Senator Focuses on Critical Mississippi Flood Control Projects at Army Corps Budget Hearing

WASHINGTON, D.C. – U.S. Senator Cindy Hyde-Smith (R-Miss.) today received commitments from U.S. Army Corps of Engineers officials regarding prioritizing two important Mississippi flood control projects, the Arkabutla Lake dam and the Yazoo Backwater Area Pumps.

Hyde-Smith focused on the two Mississippi projects during a Senate Energy and Water Development Appropriations Subcommittee hearing Wednesday to review the FY2025 budget requests for the Army Corps and the U.S. Bureau of Reclamation.

“For Mississippi and the nation, getting the Army Corps of Engineers budget right is important. The Corps is tasked with addressing some of our nation’s toughest challenges.  We rely on the Corps to do its job, and to do it well—swiftly and effectively,” Hyde-Smith said.


VIDEO:  Senator Hyde-Smith Seeks to Ensure Arkabutla Dam Fix is a Priority, Considered for Supplemental Funding.

Highlighting the anxiety among the 19,000 residents, farmers, and businesses in Tate and DeSoto counties that rely on the compromised Arkabutla Lake dam for flood protection, Hyde-Smith sought assurances that a future emergency supplemental appropriations request includes Arkabutla dam remediation costs for what could be “a multi-year, multimillion-dollar endeavor.”

“A depression was found near the base of the dam last year, igniting major concerns if left untreated.  A Corps risk assessment summary stated:  ‘If Arkabutla Dam breached or failed, flood waters would be deep and swift enough to damage and destroy homes, buildings, roads, bridges, and power and water supplies and,’ in their words, ‘even cause loss of life,” Hyde-Smith said.   “Farmers, alone, have already invested hundreds of millions of dollars putting crops in the ground this year, which could be wiped away with a bad turn of events.”

“Should the White House submit any type of emergency supplemental appropriations request to Congress in the near future, before the Arkabutla Dam issue is resolved, will you commit to ensuring this project is part of the conversation?  If you ask folks who live in the area, they will certainly tell you this is a high-risk emergency scenario,” the Senator said.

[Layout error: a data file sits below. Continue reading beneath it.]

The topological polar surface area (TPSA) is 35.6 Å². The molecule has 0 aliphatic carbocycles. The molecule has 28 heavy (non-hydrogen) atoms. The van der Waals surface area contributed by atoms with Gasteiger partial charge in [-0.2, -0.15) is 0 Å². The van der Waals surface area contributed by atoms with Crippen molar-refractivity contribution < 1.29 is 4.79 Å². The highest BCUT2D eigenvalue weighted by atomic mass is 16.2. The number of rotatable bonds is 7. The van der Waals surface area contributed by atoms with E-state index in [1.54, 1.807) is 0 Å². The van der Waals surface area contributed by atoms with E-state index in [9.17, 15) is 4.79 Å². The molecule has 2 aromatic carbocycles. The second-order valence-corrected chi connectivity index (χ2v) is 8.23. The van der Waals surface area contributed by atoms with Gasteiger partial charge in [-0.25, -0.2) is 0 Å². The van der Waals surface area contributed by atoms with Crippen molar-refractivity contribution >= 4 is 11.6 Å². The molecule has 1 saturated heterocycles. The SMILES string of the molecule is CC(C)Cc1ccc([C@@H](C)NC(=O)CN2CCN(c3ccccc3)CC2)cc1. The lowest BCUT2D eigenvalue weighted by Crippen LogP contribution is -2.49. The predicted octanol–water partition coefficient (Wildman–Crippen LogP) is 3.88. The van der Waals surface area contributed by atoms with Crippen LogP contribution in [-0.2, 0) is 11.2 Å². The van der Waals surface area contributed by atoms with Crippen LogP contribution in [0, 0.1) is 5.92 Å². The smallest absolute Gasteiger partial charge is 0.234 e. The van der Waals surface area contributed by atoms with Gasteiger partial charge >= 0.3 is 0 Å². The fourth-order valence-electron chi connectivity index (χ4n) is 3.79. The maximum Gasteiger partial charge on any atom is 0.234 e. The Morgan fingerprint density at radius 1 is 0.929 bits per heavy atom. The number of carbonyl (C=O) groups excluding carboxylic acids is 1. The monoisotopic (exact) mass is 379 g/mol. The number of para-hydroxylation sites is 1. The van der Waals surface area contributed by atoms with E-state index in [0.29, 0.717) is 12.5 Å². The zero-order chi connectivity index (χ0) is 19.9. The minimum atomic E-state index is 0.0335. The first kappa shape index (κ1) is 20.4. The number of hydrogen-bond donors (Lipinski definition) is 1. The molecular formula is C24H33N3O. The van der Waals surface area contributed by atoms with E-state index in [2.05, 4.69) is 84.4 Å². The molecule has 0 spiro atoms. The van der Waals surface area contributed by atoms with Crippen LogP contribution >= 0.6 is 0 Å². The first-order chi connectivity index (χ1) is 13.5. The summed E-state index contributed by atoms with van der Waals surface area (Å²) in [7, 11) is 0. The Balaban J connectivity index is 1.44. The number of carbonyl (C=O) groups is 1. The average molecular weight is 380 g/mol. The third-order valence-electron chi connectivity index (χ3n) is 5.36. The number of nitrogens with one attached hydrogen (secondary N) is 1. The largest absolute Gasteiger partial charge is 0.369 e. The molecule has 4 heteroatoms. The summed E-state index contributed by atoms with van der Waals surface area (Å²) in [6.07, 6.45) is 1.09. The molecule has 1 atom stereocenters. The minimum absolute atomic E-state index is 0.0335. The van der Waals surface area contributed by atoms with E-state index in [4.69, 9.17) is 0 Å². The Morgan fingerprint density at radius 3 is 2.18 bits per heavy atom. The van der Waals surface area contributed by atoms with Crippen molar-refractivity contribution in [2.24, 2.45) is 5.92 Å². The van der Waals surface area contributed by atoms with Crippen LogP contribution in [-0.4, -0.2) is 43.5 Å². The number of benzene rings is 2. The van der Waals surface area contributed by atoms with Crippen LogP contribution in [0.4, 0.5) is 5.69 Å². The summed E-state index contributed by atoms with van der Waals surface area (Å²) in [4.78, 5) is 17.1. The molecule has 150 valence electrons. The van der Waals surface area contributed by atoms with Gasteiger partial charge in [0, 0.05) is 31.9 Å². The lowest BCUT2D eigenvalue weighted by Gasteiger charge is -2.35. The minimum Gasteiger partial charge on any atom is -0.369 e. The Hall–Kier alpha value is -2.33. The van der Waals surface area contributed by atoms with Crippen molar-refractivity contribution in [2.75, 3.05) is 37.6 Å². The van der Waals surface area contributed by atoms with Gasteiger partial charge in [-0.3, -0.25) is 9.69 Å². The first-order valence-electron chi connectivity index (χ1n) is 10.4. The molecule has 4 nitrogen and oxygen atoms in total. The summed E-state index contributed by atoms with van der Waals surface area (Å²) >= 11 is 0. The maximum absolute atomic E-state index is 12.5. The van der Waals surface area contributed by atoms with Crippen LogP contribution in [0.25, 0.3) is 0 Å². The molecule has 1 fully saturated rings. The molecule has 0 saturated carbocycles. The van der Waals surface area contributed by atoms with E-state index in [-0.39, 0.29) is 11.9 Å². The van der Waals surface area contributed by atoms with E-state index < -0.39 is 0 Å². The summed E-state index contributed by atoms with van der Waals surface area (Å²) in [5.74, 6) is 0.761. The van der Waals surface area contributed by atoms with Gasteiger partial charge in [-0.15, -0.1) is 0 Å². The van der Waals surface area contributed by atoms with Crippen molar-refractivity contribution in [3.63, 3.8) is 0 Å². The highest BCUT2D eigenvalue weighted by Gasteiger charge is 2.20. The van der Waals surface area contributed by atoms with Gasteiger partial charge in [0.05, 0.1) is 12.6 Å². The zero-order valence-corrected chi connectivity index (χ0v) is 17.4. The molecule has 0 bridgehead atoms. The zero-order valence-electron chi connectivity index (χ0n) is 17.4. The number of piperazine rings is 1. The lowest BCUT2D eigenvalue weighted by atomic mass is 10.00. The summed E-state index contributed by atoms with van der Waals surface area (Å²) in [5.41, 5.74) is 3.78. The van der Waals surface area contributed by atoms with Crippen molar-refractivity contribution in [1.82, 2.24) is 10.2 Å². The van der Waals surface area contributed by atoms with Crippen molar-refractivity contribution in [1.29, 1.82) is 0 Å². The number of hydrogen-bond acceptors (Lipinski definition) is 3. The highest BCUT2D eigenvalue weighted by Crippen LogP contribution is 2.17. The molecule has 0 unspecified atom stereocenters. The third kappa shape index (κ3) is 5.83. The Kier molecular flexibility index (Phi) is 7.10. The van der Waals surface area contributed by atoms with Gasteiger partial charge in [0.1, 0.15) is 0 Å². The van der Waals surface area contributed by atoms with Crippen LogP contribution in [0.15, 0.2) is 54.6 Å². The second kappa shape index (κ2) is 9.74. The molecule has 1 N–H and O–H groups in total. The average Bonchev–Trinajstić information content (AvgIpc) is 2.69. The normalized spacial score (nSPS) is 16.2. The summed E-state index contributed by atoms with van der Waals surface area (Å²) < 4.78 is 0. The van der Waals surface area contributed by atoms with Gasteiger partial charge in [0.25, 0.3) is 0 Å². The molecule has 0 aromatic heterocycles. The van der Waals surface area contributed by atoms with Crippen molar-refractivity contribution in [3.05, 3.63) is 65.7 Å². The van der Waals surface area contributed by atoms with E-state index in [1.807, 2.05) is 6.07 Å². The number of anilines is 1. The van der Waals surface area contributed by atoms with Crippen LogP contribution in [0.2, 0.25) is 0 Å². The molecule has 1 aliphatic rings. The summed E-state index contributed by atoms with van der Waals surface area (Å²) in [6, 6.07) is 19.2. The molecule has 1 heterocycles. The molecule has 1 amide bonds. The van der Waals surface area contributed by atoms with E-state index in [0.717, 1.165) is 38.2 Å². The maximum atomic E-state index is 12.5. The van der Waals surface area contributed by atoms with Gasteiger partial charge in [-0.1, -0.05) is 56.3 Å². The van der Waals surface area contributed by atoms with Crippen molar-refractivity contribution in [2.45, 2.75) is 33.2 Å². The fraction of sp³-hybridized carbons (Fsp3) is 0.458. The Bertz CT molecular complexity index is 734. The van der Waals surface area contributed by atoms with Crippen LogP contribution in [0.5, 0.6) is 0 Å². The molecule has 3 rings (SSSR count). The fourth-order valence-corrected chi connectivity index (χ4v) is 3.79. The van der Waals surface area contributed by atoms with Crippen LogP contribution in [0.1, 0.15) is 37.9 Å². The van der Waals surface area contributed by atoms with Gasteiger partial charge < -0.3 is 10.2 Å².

Michael L. Connor, Assistant Secretary of the Army for Civil Works, assured Hyde-Smith that the Army Corps will be “very prepared to participate in those discussions based on needs, risk, and ongoing expenditures we have to deal with emergencies.”

Lt. Gen. Scott A. Spellmon, Chief of Engineers, U.S. Army Corps of Engineers, outlined interim risk reduction work at the Arkabutla dam, including surveillance activities and efforts to provide updates to the community.  He reported that the completion of an ongoing dam safety modification study would influence discussions regarding supplemental funding to support work to shore up the dam.


VIDEO:  Senator Hyde-Smith, Army Corps Outline Next Key Steps to Advancing Yazoo Backwater Area Pumps Project.

Hyde-Smith also used the hearing to confirm the Army Corps of Engineers, along with other federal agencies like the Environmental Protection Agency, remain on track to advance the environmental impact reviews required to construct pumps and other flood control measures for the Yazoo Backwater Area of the Mississippi Delta.

“I am so grateful to everyone at the Corps who has been involved in addressing the floods affecting this Yazoo Backwater Area.  A solution to this problem is long overdue.  We’re talking decades here,” Hyde-Smith said.  “Are we still on track, and don’t you agree that the people trying to live, raise families, put food on the table and do business in the Yazoo Backwater Area have a right to this federally-authorized flood protection?  Would you agree that pumping stations are not a new concept?”

Connor said federal agencies “continue to work in alignment” and confirmed Hyde-Smith’s understanding that a Draft Supplemental Environmental Impact Statement (EIS) could be released for public comment in the next “30 to 45 days,” and that a final EIS could be published this fall.

“The goal is to, by late fall in the calendar year, to have this process concluded,” Connor said.  “We cannot replicate the 2019 situation.” 

Following a disastrous flood that devastated the Yazoo Backwater Area in 2019, Hyde-Smith has been a driving force behind pushing the federal government to complete the pumping stations for the region as authorized under the Flood Control Act of 1941.  The Yazoo Backwater pumps represent the last, unmet federal commitment to help protect a 630,000-acre region in the South Delta.